Astoria eateries are so quaint. They all seem to have glamorous bathrooms and turn into loungey dance club-esque joints at night. Here at Ovelia, we were seated adjacent to the DJ booth, and since Ovelia’s on a corner, the space was flooded with light and offered views of the fleeting flurries.

I ordered a tiropita toast: a sandwich of sorts which was crispity crunchity granny smith apples, cream cheese, and bacon enclosed between two slices of grainy feta bread, and I got a Greek salad as a side. The salad had generous bricks of feta in it, score! It’s a cinch to make me happy: use cheese. My stomach rebelled, and I had to take half the tiropita toast home with me. The food portions in Queens are impressive; I’ve been living in Manhattan too long.

Bummer: the faucet in my bathroom was out of order.  But it was still a snazzy bathroom regardless.

Restaurant experiment: Saigon Grill

Saigon Grill

620 Amsterdam Avenue between 90th & 91st Streets

New York, NY 10024


Right as I stepped into this sprawling restaurant, I immediately took in the fact that this place is packed. Hustle plus bustle. Mostly families, but college kids, old folks, you name it. The host pointed to an empty chair where I could wait for the rest of the birthday party party to arrive. Once everyone showed up, we were escorted to a holding pen for groups in the back much like Gradisca. We were not the only birthday party in attendance.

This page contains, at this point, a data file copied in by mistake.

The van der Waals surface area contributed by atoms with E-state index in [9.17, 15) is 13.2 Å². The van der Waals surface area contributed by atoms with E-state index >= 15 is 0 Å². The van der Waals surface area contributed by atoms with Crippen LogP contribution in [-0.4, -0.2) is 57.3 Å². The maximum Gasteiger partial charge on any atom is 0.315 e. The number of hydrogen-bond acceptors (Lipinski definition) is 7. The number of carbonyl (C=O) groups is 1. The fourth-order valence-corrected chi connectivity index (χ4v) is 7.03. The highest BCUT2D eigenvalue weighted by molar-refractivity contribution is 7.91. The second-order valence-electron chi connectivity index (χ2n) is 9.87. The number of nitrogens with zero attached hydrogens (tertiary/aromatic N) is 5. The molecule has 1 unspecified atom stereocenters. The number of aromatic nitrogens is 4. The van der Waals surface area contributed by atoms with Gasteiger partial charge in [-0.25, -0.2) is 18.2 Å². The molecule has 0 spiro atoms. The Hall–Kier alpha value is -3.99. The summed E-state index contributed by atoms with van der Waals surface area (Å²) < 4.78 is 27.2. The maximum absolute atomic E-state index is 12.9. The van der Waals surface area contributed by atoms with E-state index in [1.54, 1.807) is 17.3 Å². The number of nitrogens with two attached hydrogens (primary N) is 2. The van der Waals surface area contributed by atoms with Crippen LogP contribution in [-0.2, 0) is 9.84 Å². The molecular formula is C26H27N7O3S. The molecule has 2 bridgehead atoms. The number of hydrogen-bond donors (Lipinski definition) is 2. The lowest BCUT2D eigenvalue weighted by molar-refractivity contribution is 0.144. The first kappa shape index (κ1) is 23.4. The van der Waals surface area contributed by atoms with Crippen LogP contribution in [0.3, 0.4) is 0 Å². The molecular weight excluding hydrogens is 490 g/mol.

Saigon Grill behind the scenes is a bit sketch; some of us were touching on the fact that SG got into hot water for faking their books and not paying their deliverymen fair wages.

I ordered grilled beef bun which is described on the restaurant’s MenuPages menu as “room temperature rice vermicelli with cucumber, lettuce, bean sprouts, crusted peanut and fresh herbs in nuoc cham sauce topped with grilled beef.” For something around $11, it’s totally bang for your buck times seven, what a good deal. Granted, I filled up a bit on appetizer rolls beforehand, but there were noodles aplenty in the bowl, so much so that I couldn’t finish and I was secretly ashamed. I don’t know if the bun normally comes with cilantro; I played it safe by requesting that mine be vile weed-free, and it was, either through my request or because it doesn’t come with cilantro. It is Vietnamese cuisine; you/I can’t be too careful.

Saigon Grill, the least you could do was comp Max’s birthday green tea ice cream. And you didn’t. Our party was nearly twenty people! Tsk tsk.

Restaurant experiment: Gradisca



126 W 13th Street between 6th and 7th Avenues

New York, NY 10011



I’m hopeless with my camera. I’ve spared you bleached, eyeball pain-inducing photos of my entree in favor of an artsy blurry red image.

Gradisca, the scene of the crime, er, Frank’s birthday. When you enter the restaurant, the first thing you see is the basket of free matchbooks. And the elderly woman rolling up a type of pasta at a little table. The place is set up so that there’s one front dining room filled with smaller tables, the middle section consisting of the kitchen and bar, and the back which is party central with several groups including ours.

The lighting is dim to the extreme. You have to use your cell phone or the tealights on the tables to read the menu. If you know you are coming here, pack a flashlight along with wads of cash (more on that later). Gradisca also went all out with the holiday decorations: with metallic balls suspended from the ceiling and what we all initially thought were silver cones (Christmas trees) taking up space on the tables.